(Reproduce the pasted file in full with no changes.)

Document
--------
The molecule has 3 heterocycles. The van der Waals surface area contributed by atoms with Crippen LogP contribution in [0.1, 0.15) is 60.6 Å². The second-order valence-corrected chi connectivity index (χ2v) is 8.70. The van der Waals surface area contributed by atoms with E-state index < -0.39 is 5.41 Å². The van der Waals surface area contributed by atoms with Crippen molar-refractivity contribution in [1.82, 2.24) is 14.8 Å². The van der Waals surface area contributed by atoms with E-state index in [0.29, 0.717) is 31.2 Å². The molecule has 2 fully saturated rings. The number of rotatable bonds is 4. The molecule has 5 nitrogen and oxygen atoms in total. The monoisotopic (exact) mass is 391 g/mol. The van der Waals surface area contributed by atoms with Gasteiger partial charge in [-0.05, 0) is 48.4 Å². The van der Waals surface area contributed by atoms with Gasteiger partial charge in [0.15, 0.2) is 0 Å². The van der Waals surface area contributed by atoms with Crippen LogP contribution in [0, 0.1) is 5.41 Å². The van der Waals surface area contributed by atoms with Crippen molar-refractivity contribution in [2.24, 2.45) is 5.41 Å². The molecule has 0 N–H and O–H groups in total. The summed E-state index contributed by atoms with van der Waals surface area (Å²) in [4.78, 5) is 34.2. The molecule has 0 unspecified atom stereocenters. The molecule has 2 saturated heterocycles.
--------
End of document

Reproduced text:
The molecule has 3 heterocycles. The van der Waals surface area contributed by atoms with Crippen LogP contribution in [0.1, 0.15) is 60.6 Å². The second-order valence-corrected chi connectivity index (χ2v) is 8.70. The van der Waals surface area contributed by atoms with E-state index < -0.39 is 5.41 Å². The van der Waals surface area contributed by atoms with Crippen molar-refractivity contribution in [1.82, 2.24) is 14.8 Å². The van der Waals surface area contributed by atoms with E-state index in [0.29, 0.717) is 31.2 Å². The molecule has 2 fully saturated rings. The number of rotatable bonds is 4. The molecule has 5 nitrogen and oxygen atoms in total. The monoisotopic (exact) mass is 391 g/mol. The van der Waals surface area contributed by atoms with Gasteiger partial charge in [-0.05, 0) is 48.4 Å². The van der Waals surface area contributed by atoms with Gasteiger partial charge in [0.15, 0.2) is 0 Å². The van der Waals surface area contributed by atoms with Crippen LogP contribution in [0, 0.1) is 5.41 Å². The van der Waals surface area contributed by atoms with Crippen molar-refractivity contribution in [2.24, 2.45) is 5.41 Å². The molecule has 0 N–H and O–H groups in total. The summed E-state index contributed by atoms with van der Waals surface area (Å²) in [4.78, 5) is 34.2. The molecule has 0 unspecified atom stereocenters. The molecule has 2 saturated heterocycles.